ATV and UTV information

Difference between ATV and UTV

ATV or all-terrain vehicle and UTV utility tasks vehicle are very similar and can be used for similar adventures off-road. However, the ATV isn't made for heavy loads.  ATVs usually are designed for one person, sometimes 2 at the most. They are what we call quads as well, which is an extension of say a motorcycle design.  They don't have steering wheels but handlebars.  ATVs are used for off-road adventures, one per person.  Similar to snowmobiles.  While UTVs are equipped with a steering wheel and can carry multiple people at one time.  They go over the hills, bumps, and threw the mud just like an ATV but are bigger and carry more of a load. They typically have four wheels as you would find on an ATV but sometimes they have 6. 

An ATV is a little more nibble than that of a UTV, as would be expected.  It is smaller and can get around the toughest situations.  Generally, the UTV is faster overall than an ATV.  However, with that speed comes a little less agility at getting around corners. 

Both ATV and UTV are made for off-roading and exploring this great country.  There is plenty to see when you get off-road in various parts of the country.  Off-roading is a wonderful family adventure too.  You can use these sorts of vehicles for riding the sand dunes of West Michigan or exploring the mountains of Colorado.  ATVs are fun with a group of friends that also have ATVs or use a UTV to cart along your friends. The choice of which is best for you really has to do with your personal preference.  They both have their pros and cons.  Weighing those with your expectations will help you come to your answer.

Just remember we have a whole selection of Gator Axles in case you need a replacement axle when the time comes.

ATVs vs UTVs

UTVs generally are more of an investment than ATVs, meaning there is more expensive upfront but also more when it comes to repairs and improvements.  This is something else that you should keep in mind when looking to invest in an ATV or UTV.  Also, keep in mind how you are going to get to your destination.  While UTVs are typically roadworthy, ATVs are not all the time, most avoid riding them on the road.  Usually, people haul their ATV or UTV on a trailer to save on wear and tear of the recreational vehicle.  They are geared to go up against tough terrain and through mud, which isn't necessarily meant to drive down the highway.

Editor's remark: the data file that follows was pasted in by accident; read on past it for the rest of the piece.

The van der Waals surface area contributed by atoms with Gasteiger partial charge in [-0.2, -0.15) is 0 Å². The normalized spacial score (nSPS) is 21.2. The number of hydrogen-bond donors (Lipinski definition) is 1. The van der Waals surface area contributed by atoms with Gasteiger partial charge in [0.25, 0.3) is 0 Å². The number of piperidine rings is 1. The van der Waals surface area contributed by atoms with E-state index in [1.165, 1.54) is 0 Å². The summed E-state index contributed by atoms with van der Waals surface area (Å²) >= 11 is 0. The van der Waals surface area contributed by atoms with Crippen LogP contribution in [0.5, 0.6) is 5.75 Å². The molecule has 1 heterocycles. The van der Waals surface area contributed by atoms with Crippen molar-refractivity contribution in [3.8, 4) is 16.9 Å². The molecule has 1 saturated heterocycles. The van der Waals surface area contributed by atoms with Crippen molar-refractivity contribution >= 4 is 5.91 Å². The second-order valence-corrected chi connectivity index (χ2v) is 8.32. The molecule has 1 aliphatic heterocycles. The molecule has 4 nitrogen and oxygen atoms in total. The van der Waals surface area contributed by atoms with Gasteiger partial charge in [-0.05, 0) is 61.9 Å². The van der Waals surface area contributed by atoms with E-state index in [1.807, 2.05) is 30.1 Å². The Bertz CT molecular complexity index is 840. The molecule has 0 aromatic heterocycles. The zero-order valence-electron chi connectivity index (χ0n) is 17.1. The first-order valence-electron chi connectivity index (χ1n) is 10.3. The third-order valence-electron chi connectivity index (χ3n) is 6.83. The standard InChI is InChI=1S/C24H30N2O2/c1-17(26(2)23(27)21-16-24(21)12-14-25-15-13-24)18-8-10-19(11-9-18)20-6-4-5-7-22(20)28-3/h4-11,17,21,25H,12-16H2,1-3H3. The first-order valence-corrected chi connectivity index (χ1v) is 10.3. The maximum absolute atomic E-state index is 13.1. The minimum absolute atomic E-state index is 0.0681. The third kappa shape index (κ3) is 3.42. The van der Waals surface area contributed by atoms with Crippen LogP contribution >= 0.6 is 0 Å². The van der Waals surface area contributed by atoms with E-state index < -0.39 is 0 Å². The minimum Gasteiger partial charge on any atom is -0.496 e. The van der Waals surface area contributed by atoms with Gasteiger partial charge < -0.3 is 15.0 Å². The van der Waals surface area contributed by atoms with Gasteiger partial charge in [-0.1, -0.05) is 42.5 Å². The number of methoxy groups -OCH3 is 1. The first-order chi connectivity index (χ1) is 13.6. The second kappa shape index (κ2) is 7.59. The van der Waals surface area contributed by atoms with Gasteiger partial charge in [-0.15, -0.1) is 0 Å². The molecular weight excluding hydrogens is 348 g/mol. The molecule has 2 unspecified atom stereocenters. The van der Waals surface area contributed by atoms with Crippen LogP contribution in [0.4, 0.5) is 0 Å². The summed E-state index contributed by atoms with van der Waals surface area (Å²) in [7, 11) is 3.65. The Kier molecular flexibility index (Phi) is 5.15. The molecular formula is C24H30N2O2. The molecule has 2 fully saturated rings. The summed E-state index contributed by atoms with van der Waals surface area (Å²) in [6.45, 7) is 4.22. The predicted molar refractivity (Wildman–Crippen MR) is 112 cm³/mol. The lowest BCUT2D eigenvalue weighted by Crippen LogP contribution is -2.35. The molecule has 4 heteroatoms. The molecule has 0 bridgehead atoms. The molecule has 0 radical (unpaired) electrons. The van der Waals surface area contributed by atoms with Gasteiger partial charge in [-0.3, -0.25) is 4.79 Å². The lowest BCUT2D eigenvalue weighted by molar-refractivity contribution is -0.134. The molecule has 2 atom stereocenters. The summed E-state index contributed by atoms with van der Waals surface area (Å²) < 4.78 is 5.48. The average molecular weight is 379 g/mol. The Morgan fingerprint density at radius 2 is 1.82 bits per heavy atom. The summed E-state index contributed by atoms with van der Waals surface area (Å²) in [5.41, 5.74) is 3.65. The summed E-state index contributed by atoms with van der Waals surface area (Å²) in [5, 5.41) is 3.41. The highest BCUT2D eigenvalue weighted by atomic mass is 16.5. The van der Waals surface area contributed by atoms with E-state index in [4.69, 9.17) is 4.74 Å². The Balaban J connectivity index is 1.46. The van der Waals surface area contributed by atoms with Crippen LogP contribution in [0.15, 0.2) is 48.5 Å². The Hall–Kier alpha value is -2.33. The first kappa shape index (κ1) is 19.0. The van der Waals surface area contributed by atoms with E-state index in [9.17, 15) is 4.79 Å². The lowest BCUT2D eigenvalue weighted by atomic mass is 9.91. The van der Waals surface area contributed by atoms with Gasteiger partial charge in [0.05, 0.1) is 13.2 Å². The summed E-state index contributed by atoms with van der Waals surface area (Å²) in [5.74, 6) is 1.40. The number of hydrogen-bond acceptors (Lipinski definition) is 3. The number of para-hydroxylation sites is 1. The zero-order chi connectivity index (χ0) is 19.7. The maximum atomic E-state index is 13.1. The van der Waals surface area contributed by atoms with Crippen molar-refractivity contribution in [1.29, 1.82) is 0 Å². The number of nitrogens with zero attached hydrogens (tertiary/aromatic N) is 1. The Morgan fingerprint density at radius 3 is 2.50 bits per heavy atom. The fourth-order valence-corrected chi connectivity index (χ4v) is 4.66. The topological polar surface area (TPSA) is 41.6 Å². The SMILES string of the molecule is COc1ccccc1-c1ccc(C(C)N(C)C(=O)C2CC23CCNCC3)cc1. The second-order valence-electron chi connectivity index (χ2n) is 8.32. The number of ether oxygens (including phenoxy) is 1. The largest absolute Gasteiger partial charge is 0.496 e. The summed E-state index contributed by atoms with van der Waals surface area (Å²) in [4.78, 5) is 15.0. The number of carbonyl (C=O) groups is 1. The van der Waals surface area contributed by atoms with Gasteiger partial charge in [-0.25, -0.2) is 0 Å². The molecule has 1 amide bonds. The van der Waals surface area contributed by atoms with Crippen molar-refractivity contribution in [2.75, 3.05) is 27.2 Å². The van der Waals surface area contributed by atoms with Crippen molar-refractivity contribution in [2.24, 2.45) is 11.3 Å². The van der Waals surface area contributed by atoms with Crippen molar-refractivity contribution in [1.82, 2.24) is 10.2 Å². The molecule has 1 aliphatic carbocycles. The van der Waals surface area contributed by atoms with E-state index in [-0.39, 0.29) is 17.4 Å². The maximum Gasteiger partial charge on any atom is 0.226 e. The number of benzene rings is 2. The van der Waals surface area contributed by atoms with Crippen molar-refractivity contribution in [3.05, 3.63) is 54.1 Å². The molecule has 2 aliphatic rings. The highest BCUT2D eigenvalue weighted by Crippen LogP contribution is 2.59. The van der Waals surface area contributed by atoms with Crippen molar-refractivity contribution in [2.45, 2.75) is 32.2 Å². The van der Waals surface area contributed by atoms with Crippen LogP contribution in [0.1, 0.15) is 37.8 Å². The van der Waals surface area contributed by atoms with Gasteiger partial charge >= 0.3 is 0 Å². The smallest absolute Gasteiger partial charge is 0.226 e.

If you are going to trailer it, then you will need something to haul the trailer with and well, a trailer itself.  This investment just got a bit more expensive.  While some ATVs will fit in the back of a truck.  Again, making the ATV a less expensive out of the two options.  Some start with an ATV to see if they are actually going to like to ride.  This is a good starter vehicle as you don't have as much invested, should you find that you don't have the time that you once thought you had.  

Aftermarket ATV- UTV CV axles

Let's go over a little history about ATV -UTV axles.  Originally these were propelled by chains and sprockets or sealed shaft drive systems.  These systems allow the machines to keep most of their power.  They are easy to maintain and very durable, however, they don't go long distances.  This is why there needed to be something different.  The Axle shaft/CV joint combo is the most common of the ATV-UTV CV axle.

These popular vehicles are typically rode for fun.  They can be off-road as well as on the street. During offroad riding, your ATV-UTV will most likely be going over all kinds of uneven and muddy terrain.  While this is a lot of fun to ride off-road, it is also worn and tear on your ATV-UTV CV axle.   When your CV axle goes, you are simply stuck right where you are at.  Because of this, you should probably understand what to look and listen for when your axle is starting to wear out.